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Clothing care labels may look different after first of year

Clothing care labels may look different after first of year

Clothing care labels may look different after first of year

Attention clothing shopper: Do you know what those little clothing care symbols mean on the labels of some of your newer garments? If not, now is the time to learn.

Starting January first, those little squares, circles, triangles and other assorted shapes may be the only care instructions you'll see on some of your new clothes.

Why? It goes back to NAFTA, the North American Free Trade Agreement.

"Under NAFTA, it made sense for our government to try and harmonize labels for clothes made in the U.S., Canada, or Mexico," said Linda Heaton, Extension clothing specialist for the UK College of Agriculture. "That would prevent manufacturers from having to print labels in three languages--English, French, and Spanish."

In 1997 the Federal Trade Commission allowed U.S. clothing manufacturers to use international care symbols in place of words on permanent labels, provided some type of explanation was given to the consumer. As of January 1, 1999, the FTC will only require the care symbols. That means label instructions no longer will have to be in words.

"It won't prevent manufacturers from using words," said Heaton, "but it means they don't have to use them. Only the little symbols will be required."

That means wise shoppers should start learning the symbols.

"They're not that difficult," said Heaton. "Many of the symbols are easy to understand. For instance, the ironing symbol is in the shape of an iron. One dot in the center means 'low heat,' two dots in the center means 'medium heat,' and three dots means 'high heat.'"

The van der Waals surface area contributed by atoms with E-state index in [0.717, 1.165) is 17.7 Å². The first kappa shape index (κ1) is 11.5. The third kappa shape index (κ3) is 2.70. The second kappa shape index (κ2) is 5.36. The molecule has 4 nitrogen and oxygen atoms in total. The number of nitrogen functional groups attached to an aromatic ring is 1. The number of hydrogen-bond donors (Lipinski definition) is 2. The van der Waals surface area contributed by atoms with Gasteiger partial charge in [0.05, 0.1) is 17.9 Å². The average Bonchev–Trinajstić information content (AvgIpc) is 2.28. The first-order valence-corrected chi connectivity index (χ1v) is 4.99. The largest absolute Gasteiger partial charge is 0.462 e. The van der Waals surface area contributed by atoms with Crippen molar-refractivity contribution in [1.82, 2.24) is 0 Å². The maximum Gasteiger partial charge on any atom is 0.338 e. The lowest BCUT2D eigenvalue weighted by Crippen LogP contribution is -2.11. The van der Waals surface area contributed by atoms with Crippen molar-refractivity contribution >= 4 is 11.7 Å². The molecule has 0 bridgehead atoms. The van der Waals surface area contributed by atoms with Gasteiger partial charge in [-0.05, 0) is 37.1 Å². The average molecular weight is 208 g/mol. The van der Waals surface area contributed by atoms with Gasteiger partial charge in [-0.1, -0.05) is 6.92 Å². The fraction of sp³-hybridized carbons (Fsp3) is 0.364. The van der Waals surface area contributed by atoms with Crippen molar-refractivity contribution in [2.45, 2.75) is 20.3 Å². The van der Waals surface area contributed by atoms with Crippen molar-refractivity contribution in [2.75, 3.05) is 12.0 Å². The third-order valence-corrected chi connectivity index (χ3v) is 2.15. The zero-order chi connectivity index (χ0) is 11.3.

Other symbols include a triangle for bleaching instructions, a square for machine drying instructions, and a small bucket-shaped symbol with little waves across the top to indicate washing instructions. An "X" across a symbol is often used to warn consumers against a certain procedure, such as "do not wash" or "do not tumble dry."

"A few of the symbols may be harder to recognize," said Heaton. "For instance, special instructions such as 'drip dry' or 'dry in the shade' use a square with lines inside it. Different numbers of lines in a different pattern mean different kinds of drying."

Heaton suggested that consumers study the FTC chart that has the care symbols and their meanings printed on it (available to computer users on the Internet at under "publications.") They can also get information on clothing care labels from their local UK County Extension Agent for Home Economics.

Contact Information

Scovell Hall Lexington, KY 40546-0064